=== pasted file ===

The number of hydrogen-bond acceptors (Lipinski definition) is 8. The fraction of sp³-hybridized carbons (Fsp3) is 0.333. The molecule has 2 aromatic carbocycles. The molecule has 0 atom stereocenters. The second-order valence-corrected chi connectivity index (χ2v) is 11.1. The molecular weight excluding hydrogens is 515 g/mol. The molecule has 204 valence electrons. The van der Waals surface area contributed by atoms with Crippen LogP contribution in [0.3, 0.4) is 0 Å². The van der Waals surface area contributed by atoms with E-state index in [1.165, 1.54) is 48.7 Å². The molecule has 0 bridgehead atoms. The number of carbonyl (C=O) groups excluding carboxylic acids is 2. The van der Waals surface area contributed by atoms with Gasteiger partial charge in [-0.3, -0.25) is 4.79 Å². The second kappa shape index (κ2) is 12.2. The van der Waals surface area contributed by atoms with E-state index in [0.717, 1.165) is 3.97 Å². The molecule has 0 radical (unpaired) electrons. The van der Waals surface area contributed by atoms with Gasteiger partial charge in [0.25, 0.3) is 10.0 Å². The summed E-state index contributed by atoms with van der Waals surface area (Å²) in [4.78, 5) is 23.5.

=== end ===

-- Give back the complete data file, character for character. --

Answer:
The number of hydrogen-bond acceptors (Lipinski definition) is 8. The fraction of sp³-hybridized carbons (Fsp3) is 0.333. The molecule has 2 aromatic carbocycles. The molecule has 0 atom stereocenters. The second-order valence-corrected chi connectivity index (χ2v) is 11.1. The molecular weight excluding hydrogens is 515 g/mol. The molecule has 204 valence electrons. The van der Waals surface area contributed by atoms with Crippen LogP contribution in [0.3, 0.4) is 0 Å². The van der Waals surface area contributed by atoms with E-state index in [1.165, 1.54) is 48.7 Å². The molecule has 0 bridgehead atoms. The number of carbonyl (C=O) groups excluding carboxylic acids is 2. The van der Waals surface area contributed by atoms with Gasteiger partial charge in [-0.3, -0.25) is 4.79 Å². The second kappa shape index (κ2) is 12.2. The van der Waals surface area contributed by atoms with E-state index in [0.717, 1.165) is 3.97 Å². The molecule has 0 radical (unpaired) electrons. The van der Waals surface area contributed by atoms with Gasteiger partial charge in [0.25, 0.3) is 10.0 Å². The summed E-state index contributed by atoms with van der Waals surface area (Å²) in [4.78, 5) is 23.5.